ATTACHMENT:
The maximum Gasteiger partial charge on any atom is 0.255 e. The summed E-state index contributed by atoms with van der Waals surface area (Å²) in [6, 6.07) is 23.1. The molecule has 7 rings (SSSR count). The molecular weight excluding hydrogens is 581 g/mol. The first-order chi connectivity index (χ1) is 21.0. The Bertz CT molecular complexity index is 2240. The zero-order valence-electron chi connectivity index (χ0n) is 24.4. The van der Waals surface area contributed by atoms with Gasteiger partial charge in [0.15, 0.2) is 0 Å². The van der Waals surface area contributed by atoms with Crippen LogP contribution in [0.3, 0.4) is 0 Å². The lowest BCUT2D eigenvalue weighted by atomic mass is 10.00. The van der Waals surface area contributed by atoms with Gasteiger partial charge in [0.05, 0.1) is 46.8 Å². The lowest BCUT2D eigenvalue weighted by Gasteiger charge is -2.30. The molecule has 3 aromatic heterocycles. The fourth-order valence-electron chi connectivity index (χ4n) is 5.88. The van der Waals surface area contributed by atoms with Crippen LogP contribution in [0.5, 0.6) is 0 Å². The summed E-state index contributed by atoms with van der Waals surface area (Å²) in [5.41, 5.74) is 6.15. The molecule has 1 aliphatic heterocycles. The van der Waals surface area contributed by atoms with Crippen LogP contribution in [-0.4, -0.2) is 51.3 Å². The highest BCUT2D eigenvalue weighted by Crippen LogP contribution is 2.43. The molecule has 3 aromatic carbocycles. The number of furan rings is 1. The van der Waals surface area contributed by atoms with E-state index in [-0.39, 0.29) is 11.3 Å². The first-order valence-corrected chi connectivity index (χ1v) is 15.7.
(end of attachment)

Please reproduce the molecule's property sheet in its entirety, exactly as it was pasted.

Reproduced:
The maximum Gasteiger partial charge on any atom is 0.255 e. The summed E-state index contributed by atoms with van der Waals surface area (Å²) in [6, 6.07) is 23.1. The molecule has 7 rings (SSSR count). The molecular weight excluding hydrogens is 581 g/mol. The first-order chi connectivity index (χ1) is 21.0. The Bertz CT molecular complexity index is 2240. The zero-order valence-electron chi connectivity index (χ0n) is 24.4. The van der Waals surface area contributed by atoms with Gasteiger partial charge in [0.15, 0.2) is 0 Å². The van der Waals surface area contributed by atoms with Crippen LogP contribution in [0.3, 0.4) is 0 Å². The lowest BCUT2D eigenvalue weighted by atomic mass is 10.00. The van der Waals surface area contributed by atoms with Gasteiger partial charge in [0.05, 0.1) is 46.8 Å². The lowest BCUT2D eigenvalue weighted by Gasteiger charge is -2.30. The molecule has 3 aromatic heterocycles. The fourth-order valence-electron chi connectivity index (χ4n) is 5.88. The van der Waals surface area contributed by atoms with Crippen LogP contribution in [0.5, 0.6) is 0 Å². The summed E-state index contributed by atoms with van der Waals surface area (Å²) in [5.41, 5.74) is 6.15. The molecule has 1 aliphatic heterocycles. The van der Waals surface area contributed by atoms with Crippen LogP contribution in [-0.4, -0.2) is 51.3 Å². The highest BCUT2D eigenvalue weighted by Crippen LogP contribution is 2.43. The molecule has 3 aromatic carbocycles. The number of furan rings is 1. The van der Waals surface area contributed by atoms with E-state index in [-0.39, 0.29) is 11.3 Å². The first-order valence-corrected chi connectivity index (χ1v) is 15.7.